Working While Studying: Is It The Right Approach?

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Working Study

Individuals can take several educational routes to qualify to sit for the National Council Licensure Examination (NCLEX), which allows for entry into the nursing field. As detailed on an American Nurses Association webpage, in the past, students commonly would earn a Diploma in Nursing or an Associate Degree in Nursing before taking the licensure examination. Today, however, it is more common for students to study for a four-year bachelor’s degree. An article from the Robert Wood Johnson Foundation reported on this notable shift: 2011 marked the first time that more fledgling nurses earned bachelor’s degrees over an associate degree. The following year, the number of professionals entering the profession with an associate degree was 47 percent, with a majority — some 53 percent — having a bachelor’s degree.

Nursing professionals who wish to develop their careers beyond the position of registered nurse (to become a nurse manager or nurse educator, perhaps) now have a greater need to earn an advanced degree given that a majority of today’s nurses have a bachelor’s. This imperative is reflected in data from a 2015 American Association of Colleges of Nursing study that observed a notable rise in enrollment in bachelor’s, master’s and Ph.D. programs. The survey revealed a rise in enrollment in master’s nursing programs of more than 6 percent.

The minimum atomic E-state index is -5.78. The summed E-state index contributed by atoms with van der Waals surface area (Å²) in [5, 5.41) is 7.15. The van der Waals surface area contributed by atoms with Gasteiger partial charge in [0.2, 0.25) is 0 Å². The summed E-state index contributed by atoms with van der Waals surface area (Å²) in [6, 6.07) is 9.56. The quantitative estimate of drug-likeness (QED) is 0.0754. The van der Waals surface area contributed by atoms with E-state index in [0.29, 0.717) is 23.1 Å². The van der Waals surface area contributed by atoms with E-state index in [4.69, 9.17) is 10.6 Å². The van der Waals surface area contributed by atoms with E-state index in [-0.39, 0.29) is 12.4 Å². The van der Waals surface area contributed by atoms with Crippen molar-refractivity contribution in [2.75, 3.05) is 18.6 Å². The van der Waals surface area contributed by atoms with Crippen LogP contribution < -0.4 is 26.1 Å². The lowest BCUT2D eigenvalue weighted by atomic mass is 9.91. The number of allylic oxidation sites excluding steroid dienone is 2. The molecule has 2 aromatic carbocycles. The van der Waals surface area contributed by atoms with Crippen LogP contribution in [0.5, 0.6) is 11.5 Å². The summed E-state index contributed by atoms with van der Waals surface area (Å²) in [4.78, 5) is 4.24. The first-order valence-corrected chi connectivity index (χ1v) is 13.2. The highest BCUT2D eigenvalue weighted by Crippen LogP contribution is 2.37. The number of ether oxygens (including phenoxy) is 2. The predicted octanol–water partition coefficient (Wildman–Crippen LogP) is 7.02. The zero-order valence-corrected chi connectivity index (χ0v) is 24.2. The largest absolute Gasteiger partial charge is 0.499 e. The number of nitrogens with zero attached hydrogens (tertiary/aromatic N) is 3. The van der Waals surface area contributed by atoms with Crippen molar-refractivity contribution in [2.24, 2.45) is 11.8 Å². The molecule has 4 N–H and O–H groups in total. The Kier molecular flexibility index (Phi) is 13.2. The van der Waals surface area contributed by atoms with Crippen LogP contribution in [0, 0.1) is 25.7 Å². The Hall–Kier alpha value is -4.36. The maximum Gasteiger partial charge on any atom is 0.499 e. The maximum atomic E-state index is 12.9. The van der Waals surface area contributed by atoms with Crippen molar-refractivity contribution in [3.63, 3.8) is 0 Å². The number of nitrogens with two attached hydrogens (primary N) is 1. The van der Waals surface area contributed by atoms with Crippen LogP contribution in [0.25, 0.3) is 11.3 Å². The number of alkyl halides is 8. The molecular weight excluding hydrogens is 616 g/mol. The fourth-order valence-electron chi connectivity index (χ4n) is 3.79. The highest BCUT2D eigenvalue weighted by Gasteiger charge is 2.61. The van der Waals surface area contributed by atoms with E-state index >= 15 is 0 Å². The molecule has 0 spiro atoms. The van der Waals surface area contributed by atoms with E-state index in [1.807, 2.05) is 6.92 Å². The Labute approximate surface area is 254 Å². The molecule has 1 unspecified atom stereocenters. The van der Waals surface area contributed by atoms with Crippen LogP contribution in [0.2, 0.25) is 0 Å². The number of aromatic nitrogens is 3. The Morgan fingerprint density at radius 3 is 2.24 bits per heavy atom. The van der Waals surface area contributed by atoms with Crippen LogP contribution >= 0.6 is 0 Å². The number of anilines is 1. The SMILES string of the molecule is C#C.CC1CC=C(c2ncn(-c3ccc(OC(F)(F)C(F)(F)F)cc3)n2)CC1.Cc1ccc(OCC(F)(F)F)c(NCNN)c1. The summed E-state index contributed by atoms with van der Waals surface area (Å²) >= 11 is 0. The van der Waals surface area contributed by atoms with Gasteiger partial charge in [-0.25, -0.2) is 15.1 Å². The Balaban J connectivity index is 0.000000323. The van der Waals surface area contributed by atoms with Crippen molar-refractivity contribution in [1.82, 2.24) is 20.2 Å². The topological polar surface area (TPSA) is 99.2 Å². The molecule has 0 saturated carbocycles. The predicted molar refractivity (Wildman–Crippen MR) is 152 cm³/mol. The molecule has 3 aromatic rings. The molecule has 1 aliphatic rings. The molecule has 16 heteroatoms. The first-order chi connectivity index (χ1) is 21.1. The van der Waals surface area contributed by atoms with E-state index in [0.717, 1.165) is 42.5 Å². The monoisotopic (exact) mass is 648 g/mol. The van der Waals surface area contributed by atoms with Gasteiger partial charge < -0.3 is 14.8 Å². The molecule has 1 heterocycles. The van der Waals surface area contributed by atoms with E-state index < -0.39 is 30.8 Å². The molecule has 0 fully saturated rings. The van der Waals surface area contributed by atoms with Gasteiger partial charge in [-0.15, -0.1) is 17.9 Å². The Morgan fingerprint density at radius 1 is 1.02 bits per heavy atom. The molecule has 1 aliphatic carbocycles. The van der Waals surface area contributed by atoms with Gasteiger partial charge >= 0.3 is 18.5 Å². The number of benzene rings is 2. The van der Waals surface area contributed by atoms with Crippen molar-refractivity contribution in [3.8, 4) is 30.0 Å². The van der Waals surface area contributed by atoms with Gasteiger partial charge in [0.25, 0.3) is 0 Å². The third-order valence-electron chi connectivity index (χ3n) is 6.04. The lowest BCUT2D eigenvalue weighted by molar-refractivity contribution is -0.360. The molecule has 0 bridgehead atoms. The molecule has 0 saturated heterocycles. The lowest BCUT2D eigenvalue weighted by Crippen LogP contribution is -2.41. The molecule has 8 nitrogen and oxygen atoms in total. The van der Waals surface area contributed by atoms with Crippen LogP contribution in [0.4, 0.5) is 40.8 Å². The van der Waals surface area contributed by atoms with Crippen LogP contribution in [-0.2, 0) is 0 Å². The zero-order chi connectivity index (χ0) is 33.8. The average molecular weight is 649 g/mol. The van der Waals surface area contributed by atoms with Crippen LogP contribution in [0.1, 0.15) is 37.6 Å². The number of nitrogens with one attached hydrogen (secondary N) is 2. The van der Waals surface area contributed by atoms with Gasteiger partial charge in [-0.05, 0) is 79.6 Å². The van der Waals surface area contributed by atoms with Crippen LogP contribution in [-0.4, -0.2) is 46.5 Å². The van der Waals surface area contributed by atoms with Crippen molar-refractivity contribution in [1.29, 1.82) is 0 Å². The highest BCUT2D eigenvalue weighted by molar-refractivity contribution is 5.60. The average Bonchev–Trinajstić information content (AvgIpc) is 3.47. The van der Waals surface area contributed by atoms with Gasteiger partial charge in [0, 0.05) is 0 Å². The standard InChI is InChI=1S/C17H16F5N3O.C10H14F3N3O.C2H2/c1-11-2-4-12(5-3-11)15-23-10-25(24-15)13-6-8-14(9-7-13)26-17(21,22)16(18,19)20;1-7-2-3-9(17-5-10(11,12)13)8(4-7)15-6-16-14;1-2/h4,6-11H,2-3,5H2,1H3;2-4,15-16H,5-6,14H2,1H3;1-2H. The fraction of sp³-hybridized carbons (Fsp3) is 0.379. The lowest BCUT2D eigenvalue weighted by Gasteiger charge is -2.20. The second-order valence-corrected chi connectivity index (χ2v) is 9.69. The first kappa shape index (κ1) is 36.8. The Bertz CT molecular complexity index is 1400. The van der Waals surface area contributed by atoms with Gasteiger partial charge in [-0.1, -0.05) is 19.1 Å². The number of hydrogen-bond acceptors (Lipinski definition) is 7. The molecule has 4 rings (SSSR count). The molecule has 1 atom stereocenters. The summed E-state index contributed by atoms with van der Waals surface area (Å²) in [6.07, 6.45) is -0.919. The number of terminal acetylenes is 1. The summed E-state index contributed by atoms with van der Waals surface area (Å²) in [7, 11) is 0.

If you are a registered nurse, eager to climb the proverbial ladder studying for a master’s degree is probably on your mind because of the growing competition in the field. One major question that you might have is whether to return to education full-time or to study on a part-time basis while working. Both approaches have benefits, but there are a number of compelling reasons why part-time study combined with working is an astute choice.

What are the benefits of earning a master’s in nursing?

Journalist Ilana Kowarski, writing for U.S. News & World Report, highlighted some of the major upsides to expanding your education beyond a bachelor’s degree. The pay, for example, is typically higher for individuals with master’s degrees — salaries in the six-figure range are not uncommon.

With a master’s in nursing, you will find that a number of career paths open up to you. Nurse director, nurse educator, nurse executive and charge nurse are all common positions for nurses with an advanced degree. Kowarski also noted that with an advanced degree, you will be less likely to struggle to find a job. Employers value individuals with higher levels of education, across virtually all industries, and the nursing field is no exception.

The upsides to balancing work and study

If you do return to school, you will have to decide whether or not to continue working while you study. The decision is not a straightforward one, as both options have benefits and drawbacks. Here are several reasons why studying and working simultaneously could be beneficial:

A nurse listens to a patient’s heart beat.

1. Cultivate professional experience

Working while studying enables you to continue accruing